I did write a post about a Google patent this past summer that offered Future Directions for Google Maps that told us about business recommendations showing up in search results that fit with this patent as something that Google could begin to offer. I also just wrote about a Social Where Next patent that provides suggestions of places to go for members of social groups. I could see Google checking to see if people from those groups followed those recommendations.
This patent also tells us that it might personalized recommendations and tailor them to a searcher’s interests:
For example, one or more users may have indicated an interest in sports-related activities, and the suggestions to the one or more users may include suggestions to purchase tickets to upcoming sporting events, suggestions to visit a sporting goods store, suggestions to join a sporting league, and so forth. As another example, one or more users may have purchased tickets to a particular theater in the past. The suggestions to one or more users may include suggestions to see the upcoming productions at that theater. As another example, one or more users may have indicated an interest in a particular musical group, and suggestions may be provided to one or more users for venues where the group may be performing in the future. As another example, one or more users may have responded positively to a particular type of suggestion in the past, and suggestions may be provided to one or more users of the same and/or similar suggestion type.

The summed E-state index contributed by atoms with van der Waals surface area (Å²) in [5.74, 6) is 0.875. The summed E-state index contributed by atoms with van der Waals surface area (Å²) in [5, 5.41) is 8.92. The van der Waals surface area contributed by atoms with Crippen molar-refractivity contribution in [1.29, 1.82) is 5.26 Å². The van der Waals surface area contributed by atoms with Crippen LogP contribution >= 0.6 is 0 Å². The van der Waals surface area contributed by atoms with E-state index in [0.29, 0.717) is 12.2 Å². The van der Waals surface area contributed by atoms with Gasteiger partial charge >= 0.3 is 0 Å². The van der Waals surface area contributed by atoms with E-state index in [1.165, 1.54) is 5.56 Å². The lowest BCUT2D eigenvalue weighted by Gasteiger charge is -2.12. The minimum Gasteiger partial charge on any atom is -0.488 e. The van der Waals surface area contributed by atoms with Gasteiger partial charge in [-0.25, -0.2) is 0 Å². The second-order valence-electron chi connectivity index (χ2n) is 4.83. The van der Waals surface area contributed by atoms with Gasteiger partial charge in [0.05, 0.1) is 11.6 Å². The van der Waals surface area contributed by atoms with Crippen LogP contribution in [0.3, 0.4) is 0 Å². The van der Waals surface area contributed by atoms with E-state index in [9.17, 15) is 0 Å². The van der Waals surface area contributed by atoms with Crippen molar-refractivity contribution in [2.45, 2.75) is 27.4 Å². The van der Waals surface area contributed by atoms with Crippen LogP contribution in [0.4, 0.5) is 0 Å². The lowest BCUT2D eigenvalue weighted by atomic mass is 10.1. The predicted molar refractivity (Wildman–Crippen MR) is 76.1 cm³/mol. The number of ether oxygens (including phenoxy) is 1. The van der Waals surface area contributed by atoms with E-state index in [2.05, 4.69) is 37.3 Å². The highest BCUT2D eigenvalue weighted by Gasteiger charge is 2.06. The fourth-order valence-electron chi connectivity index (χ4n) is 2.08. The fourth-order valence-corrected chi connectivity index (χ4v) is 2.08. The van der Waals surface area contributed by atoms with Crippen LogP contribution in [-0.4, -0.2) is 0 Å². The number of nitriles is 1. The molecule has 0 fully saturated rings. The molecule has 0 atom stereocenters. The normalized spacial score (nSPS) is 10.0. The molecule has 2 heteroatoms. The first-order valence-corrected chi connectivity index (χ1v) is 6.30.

The patent tells us that it may also offer recommendations that may provide more opportunities and suggestions involving specific locations, such as suggesting visiting an art exhibition before dinner at a specific location, tying in a particular interest with a locational search result (for something like a query for “restaurant A.”)
The patent also tells us that it might offer recommendations based upon the physical location of a user: